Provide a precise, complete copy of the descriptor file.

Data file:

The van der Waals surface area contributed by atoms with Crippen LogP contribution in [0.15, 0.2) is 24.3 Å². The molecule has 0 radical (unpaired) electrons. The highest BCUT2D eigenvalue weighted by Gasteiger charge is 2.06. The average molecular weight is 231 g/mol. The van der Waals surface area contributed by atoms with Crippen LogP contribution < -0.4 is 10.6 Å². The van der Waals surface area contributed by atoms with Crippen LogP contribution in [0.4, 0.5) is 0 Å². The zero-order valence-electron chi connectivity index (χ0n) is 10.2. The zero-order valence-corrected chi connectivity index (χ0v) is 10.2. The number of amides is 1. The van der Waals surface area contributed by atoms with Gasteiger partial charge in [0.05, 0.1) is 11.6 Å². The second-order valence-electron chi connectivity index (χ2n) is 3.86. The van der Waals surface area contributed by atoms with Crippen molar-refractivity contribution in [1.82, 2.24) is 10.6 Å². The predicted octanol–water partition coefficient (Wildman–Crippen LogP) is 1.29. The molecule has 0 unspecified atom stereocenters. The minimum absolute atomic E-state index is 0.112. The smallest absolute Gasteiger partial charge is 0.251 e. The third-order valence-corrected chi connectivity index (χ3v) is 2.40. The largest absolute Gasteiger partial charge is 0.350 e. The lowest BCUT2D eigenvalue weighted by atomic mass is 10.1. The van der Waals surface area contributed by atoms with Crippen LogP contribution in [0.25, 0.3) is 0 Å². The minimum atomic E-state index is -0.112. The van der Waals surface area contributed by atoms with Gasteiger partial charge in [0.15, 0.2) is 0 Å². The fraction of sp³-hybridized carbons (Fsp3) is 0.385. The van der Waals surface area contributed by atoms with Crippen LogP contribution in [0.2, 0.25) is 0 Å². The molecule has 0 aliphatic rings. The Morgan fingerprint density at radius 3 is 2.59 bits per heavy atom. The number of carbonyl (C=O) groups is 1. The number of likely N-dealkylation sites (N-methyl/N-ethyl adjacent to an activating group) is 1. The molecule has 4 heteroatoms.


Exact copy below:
The van der Waals surface area contributed by atoms with Crippen LogP contribution in [0.15, 0.2) is 24.3 Å². The molecule has 0 radical (unpaired) electrons. The highest BCUT2D eigenvalue weighted by Gasteiger charge is 2.06. The average molecular weight is 231 g/mol. The van der Waals surface area contributed by atoms with Crippen LogP contribution < -0.4 is 10.6 Å². The van der Waals surface area contributed by atoms with Crippen LogP contribution in [0.4, 0.5) is 0 Å². The zero-order valence-electron chi connectivity index (χ0n) is 10.2. The zero-order valence-corrected chi connectivity index (χ0v) is 10.2. The number of amides is 1. The van der Waals surface area contributed by atoms with Gasteiger partial charge in [0.05, 0.1) is 11.6 Å². The second-order valence-electron chi connectivity index (χ2n) is 3.86. The van der Waals surface area contributed by atoms with Crippen molar-refractivity contribution in [1.82, 2.24) is 10.6 Å². The predicted octanol–water partition coefficient (Wildman–Crippen LogP) is 1.29. The molecule has 0 unspecified atom stereocenters. The minimum absolute atomic E-state index is 0.112. The smallest absolute Gasteiger partial charge is 0.251 e. The third-order valence-corrected chi connectivity index (χ3v) is 2.40. The largest absolute Gasteiger partial charge is 0.350 e. The lowest BCUT2D eigenvalue weighted by atomic mass is 10.1. The van der Waals surface area contributed by atoms with Crippen LogP contribution in [0.25, 0.3) is 0 Å². The minimum atomic E-state index is -0.112. The van der Waals surface area contributed by atoms with Gasteiger partial charge in [0.15, 0.2) is 0 Å². The fraction of sp³-hybridized carbons (Fsp3) is 0.385. The van der Waals surface area contributed by atoms with Crippen LogP contribution in [0.2, 0.25) is 0 Å². The molecule has 0 aliphatic rings. The Morgan fingerprint density at radius 3 is 2.59 bits per heavy atom. The number of carbonyl (C=O) groups is 1. The number of likely N-dealkylation sites (N-methyl/N-ethyl adjacent to an activating group) is 1. The molecule has 4 heteroatoms.